Recent developments during the pandemic have brought a new focus on public companies. Our latest NP Connects panel dives into SPACs, discussing what they are, who they benefit, and key considerations for sponsors. Our conversation includes perspective from John Hoffman (Managing Director, Equity Capital Markets at Credit Suisse), Sumeet Mehra (Managing Director at PTK Acquisition Corp), John McCarthy (Partner at Marcum LLP), Richard Langan (Partner at Nixon Peabody LLP), and Michael Smith (Partner at Nixon Peabody LLP).
Highlights from our conversation:
Why did SPACs become such a significant portion of the capital markets?
- SPACs are an attractive way for companies to come to the public market
- SPACs provide investors an opportunity to invest publicly in younger companies, and provide companies an attractive alternative to an IPO listing
What are the benefits of SPACs to both companies and investors?
- SPACs allow broader engagement—price discovery process is done confidentially, allowing more bespoke and thoughtful conversations with investors at a more measured pace
- Unlike traditional IPOs, the company has an opportunity to build institutional investor interest, engage the public buy-side community, and host an investor day after announcing its merger with a SPAC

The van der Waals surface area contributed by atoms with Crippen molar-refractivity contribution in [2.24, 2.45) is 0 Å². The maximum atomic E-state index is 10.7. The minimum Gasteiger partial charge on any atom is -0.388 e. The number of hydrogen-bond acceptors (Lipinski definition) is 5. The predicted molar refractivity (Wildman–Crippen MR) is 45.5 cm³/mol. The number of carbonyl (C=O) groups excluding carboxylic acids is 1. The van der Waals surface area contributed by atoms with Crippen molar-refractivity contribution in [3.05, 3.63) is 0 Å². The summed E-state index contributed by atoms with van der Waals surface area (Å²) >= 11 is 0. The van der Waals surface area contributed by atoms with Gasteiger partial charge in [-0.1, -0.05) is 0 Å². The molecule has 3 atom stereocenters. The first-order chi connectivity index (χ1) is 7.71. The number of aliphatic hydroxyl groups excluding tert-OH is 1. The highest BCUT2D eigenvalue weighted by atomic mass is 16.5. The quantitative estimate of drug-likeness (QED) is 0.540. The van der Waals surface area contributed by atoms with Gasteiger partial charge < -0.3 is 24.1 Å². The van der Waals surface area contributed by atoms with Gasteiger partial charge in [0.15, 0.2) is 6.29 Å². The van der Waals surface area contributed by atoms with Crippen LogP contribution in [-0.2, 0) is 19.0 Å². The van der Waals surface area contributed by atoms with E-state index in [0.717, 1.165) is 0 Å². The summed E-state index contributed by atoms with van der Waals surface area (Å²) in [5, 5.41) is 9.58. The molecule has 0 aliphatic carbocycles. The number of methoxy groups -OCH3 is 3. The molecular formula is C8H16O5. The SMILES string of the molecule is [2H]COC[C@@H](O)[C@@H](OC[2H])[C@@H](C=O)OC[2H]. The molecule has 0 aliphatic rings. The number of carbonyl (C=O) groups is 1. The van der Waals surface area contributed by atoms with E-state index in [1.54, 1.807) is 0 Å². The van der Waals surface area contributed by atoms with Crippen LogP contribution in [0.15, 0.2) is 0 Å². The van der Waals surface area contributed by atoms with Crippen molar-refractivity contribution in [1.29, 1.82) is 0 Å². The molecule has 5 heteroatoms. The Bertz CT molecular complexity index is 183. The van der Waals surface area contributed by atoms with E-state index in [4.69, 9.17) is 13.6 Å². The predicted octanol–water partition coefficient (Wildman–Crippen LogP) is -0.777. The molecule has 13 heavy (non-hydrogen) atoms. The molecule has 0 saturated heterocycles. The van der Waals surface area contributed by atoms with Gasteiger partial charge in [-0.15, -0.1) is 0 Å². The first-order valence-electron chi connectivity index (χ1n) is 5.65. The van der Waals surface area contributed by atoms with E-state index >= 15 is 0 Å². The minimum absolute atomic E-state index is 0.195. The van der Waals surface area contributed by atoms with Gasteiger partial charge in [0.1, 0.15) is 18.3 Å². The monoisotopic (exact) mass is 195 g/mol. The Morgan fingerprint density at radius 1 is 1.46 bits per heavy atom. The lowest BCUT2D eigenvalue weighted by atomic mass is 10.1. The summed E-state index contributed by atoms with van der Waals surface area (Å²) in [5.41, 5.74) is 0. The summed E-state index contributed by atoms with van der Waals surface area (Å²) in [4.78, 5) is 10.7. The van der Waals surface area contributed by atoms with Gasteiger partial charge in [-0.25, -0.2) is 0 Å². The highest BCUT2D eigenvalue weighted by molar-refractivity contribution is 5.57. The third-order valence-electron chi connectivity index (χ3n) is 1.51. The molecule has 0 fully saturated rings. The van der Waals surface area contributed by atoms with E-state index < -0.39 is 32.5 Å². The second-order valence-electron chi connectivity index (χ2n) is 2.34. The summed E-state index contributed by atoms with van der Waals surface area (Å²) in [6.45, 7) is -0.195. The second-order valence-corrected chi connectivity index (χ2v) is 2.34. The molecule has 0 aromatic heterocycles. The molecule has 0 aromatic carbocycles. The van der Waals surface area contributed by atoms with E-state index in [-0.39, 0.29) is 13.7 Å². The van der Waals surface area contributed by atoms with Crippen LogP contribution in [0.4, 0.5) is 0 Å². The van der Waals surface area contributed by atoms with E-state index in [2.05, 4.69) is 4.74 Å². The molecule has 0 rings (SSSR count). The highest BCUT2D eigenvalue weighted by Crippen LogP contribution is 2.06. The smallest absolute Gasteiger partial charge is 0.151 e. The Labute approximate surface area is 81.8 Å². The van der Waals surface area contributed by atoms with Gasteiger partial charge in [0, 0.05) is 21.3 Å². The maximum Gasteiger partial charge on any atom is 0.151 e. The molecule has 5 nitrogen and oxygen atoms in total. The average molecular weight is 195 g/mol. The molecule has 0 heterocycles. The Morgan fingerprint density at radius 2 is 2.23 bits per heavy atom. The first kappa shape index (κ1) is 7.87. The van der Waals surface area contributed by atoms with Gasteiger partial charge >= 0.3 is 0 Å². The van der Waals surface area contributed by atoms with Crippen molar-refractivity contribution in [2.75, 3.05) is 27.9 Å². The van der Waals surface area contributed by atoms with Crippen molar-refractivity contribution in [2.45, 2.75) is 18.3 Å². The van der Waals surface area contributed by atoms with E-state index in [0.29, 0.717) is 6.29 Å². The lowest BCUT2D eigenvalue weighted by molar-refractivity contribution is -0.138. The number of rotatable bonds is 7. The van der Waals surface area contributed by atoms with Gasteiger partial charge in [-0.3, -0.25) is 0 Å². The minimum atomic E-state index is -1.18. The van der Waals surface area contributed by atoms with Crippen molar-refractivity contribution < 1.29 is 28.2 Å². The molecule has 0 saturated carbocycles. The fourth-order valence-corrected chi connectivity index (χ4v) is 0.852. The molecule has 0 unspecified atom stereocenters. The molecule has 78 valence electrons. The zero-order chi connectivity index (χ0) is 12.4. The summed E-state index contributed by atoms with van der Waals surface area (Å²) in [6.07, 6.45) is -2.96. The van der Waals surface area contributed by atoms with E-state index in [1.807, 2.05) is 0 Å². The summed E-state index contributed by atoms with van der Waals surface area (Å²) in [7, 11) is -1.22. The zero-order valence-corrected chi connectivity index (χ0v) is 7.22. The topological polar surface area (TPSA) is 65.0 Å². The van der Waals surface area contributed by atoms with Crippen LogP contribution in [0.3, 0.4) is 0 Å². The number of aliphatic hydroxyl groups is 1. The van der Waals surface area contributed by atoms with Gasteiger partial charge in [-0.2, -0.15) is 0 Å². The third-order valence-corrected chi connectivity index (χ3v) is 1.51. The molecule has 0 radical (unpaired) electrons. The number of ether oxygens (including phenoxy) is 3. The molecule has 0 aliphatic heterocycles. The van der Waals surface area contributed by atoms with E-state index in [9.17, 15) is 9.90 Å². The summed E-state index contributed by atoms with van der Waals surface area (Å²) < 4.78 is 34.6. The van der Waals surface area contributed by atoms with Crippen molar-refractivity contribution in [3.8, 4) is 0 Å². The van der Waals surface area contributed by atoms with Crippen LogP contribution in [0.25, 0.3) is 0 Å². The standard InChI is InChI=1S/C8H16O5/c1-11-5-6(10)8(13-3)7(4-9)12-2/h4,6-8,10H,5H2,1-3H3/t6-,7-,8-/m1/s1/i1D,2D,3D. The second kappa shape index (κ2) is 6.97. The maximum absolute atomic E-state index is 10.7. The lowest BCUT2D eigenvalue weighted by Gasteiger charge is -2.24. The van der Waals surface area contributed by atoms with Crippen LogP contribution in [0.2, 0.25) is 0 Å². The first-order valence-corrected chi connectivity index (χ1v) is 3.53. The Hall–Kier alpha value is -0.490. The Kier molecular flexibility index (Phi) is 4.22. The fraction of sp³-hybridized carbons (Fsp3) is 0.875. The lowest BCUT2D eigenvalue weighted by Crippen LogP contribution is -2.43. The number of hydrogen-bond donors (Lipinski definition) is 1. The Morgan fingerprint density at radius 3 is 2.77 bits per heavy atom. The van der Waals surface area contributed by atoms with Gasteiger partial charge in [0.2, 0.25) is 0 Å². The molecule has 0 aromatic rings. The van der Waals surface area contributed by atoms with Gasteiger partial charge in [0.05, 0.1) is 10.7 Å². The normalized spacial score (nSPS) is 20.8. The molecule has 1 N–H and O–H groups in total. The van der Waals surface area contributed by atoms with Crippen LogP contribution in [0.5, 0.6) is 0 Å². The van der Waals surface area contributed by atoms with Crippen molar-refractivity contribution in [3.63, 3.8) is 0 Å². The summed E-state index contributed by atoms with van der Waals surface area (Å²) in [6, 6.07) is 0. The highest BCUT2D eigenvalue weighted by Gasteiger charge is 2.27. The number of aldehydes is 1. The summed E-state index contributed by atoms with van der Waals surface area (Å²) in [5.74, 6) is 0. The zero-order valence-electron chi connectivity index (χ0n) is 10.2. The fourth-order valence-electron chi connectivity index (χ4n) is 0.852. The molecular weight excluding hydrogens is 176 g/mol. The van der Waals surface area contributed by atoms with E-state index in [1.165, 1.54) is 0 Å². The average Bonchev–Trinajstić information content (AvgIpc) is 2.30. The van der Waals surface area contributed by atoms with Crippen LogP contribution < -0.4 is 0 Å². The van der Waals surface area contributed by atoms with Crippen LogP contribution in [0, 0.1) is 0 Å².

- Complicated stories can be told more easily as PIPE investors have more time to diligence a company, thus allowing greater understanding of complicated stories
- Company management teams stay intact
How should a target company evaluate a potential SPAC counter-party and auditor?
- Evaluate a sponsor’s track record, domain expertise, institutional relationships, and ability to execute the transaction
- Look for an audit firm with experience in this area as speed and accuracy are key
- Beware of conflicts
What are some of the emerging trends and issues surrounding SPACs?
- Cost of D&O insurance has become very expensive for SPACs because many do not have qualified directors, the number of carriers writing these lines is finite, and there is not a deep reinsurance market for this coverage
- The demerger process and its conflicts will require more fairness opinions and focus directors’ fiduciary obligations
- CFIUS rules have expanded to critically sensitive industries, including biotech, and could ensnare PIPE investment pending committee review